End Of The Road For The British Airways 747?

Last night, Tim Byatt, a captain on the British Airways 747 fleet posted the following Tweet:

Most have jumped on to the Tweet and assumed thats it for the Boeing 747 at British Airways. And the UK, following Virgin Atlantic removing the type from service last month. Admittedly, I’m leaning towards that conclusion too. Despite being told that they would not be retiring the fleet back in April, that was a very long time ago in the current climate.

However, let’s pull things apart a little.

First of all, if we look at the wording of Tim’s Tweet. He mentions that it could mark the beginning of the final chapter. Ok, so I know that the flight crew won’t necessarily know exactly what the guys in fleet planning are up to. But they likely know a little more than the average enthusiast. It could mean that the fleet is due to be reduced significantly. Currently, British Airways have 28 Boeing 747’s on their books. It could be that a significant number of them won’t return – maybe only a dozen of them to operate the New York shuttle. Indeed, making a dummy booking between Heathrow and New York JFK for December 2020 still shows a 747 to operate.

Of course, it could be a case that the timetable’s haven’t been updated yet. Its a similar story when looking for flights to Los Angeles in February 2021.

British Airways 747 at Heathrow

Pulling apart the Tweet further still, Tim mentions that training has been formally suspended. By definition, suspended is:

Temporarily prevent from continuing or being in force or effect

Oxford Dictionary

Therefore, it could just mean that British Airways don’t plan on using their 747 fleet for a number of months, therefore keeping the crew in recency and up to current training standards would be a waste. By the time the airline does plan to use them again, they would have to put the flight crew through the same procedures again, rendering the first round meaningless.

Further Reasoning

Taking a step away from the Tweet that Tim made now.

British Airways 747 at Heathrow

Currently, oil prices are extremely low. Sure, the Boeing 747 isn’t the latest bit of kit. And the 4 engines it has are undesirable. But lets think about this in the automotive world:

What would be cheaper for the time being?

You own a 15 year old Ford that runs on diesel. It’s finance was paid off years ago, mostly reliable and you have a good idea of how to fix things when it goes wrong. Spare parts aren’t an issue as they are readily available. The highest ongoing cost is filling it up with fuel, which currently isn’t an issue due to it brain reasonably cheap. This is your Boeing 747.

On the flip side however:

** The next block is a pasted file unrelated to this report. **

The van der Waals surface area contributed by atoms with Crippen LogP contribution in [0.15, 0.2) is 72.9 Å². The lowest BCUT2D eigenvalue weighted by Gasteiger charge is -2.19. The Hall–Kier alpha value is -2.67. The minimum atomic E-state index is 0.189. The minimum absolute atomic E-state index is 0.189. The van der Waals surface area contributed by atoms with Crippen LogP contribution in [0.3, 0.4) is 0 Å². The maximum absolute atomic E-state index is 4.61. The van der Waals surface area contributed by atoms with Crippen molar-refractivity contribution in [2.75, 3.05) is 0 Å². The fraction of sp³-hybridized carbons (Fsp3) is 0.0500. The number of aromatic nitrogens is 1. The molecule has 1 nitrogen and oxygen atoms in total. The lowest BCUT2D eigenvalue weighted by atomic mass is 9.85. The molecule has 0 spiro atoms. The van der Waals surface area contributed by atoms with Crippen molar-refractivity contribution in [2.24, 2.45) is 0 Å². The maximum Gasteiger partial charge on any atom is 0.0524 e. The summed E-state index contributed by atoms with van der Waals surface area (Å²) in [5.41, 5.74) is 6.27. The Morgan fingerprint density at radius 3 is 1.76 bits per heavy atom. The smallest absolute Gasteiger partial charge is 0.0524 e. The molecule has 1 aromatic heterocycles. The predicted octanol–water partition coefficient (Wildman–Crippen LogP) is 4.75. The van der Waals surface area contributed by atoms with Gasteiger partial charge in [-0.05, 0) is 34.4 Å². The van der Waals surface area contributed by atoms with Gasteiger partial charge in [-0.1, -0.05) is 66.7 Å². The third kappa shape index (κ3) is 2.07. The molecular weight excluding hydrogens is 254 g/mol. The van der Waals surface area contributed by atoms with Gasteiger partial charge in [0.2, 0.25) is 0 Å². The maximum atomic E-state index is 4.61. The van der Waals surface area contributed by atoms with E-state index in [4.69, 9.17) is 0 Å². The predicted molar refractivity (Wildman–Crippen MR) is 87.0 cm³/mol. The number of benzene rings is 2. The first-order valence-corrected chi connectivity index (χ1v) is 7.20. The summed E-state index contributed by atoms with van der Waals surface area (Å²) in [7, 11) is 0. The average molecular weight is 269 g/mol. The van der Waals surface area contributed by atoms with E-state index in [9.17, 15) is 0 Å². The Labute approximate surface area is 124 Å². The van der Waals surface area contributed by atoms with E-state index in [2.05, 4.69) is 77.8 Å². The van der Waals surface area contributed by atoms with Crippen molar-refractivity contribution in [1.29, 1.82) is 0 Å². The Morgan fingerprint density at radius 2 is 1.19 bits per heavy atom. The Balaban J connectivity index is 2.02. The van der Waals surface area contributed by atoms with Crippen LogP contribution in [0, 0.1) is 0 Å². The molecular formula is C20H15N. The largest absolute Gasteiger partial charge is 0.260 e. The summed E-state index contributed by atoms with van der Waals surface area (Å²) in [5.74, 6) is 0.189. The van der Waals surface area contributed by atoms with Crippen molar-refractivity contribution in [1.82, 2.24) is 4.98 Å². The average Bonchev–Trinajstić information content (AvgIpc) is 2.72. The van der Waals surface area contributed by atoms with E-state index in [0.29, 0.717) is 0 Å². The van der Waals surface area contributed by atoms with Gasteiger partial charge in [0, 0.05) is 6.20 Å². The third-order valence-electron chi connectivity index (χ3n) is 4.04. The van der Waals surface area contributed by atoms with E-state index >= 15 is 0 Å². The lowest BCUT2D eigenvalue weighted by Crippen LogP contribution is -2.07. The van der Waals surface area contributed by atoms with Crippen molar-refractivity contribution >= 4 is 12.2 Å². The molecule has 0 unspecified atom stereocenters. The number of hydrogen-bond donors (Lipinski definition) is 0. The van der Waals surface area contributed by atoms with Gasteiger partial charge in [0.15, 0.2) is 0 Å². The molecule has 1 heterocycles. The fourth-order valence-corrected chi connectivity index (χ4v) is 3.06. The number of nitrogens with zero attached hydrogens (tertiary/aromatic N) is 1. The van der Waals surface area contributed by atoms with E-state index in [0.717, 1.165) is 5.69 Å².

Your neighbour has just turned up in a brand new Tesla. It can still seat 5 people. It can hold a weeks shopping in the boot. Much the same as your old Ford. This new Tesla has all the latest gadgets and tech. And being electric, the weekly/monthy fill up of ¬£40+ is a thing of the past – simply plug it in. However, something goes wrong. With your old Ford, it’s an easy fix. With this new Tesla, you have no option but to take it back to the dealer. And if the problem isn’t covered under warranty, it will cost you.

In addition, you’re paying a huge amount off on the finance for a number of years. This is your Airbus A350.

See what I’m getting at here? Sure, on the outside, the Boeing 747 may be the last generation technology. And undoubtably has higher running costs compared to the A350’s and Boeing 787’s that are coming in to replace them. However, running costs are a bit of a moot point at the moment. Looking at the bigger picture, there doesn’t appear to be that much of a cost differential between the two types. At least from the point of view from someone sat behind a desk writing about it. Although I’m not going to pretend for a second that I know more than the fleet planners at British Airways. If I did, I’d no doubt be doing that job and being paid an awful lot more in the process.

British Airways 747 First cabin

My Gut Feeling

My own gut feeling on this is that it is likely that a number of the fleet will be heading off to the scrap yard. But maybe not all of them. A few already have made their way to Kemble for scrap. Just this morning, G-BYGC, the 747 painted in the BOAC scheme left Heathrow bound for Cardiff. Although this is almost definitely for storage. To the best of my knowledge, there are no scrapping facilities at Cardiff.

This backs up my theory that the fleet will be in hibernation for a number of months. As operations ramp back up again, having a number of large aircraft scattered across Heathrow will be a bit of an operational issue. Therefore, BA can stick them at their maintenance base in Cardiff. If they own a portion of the land at their facility, even better as it will reduce the cost of parking. Plus as soon as they are ready to come back into service, they simply have to tow them into the hangar and carry out the necessary checks. No need to position an engineering crew to Bournemouth or Teruel.

British Airways 747 at Heathrow

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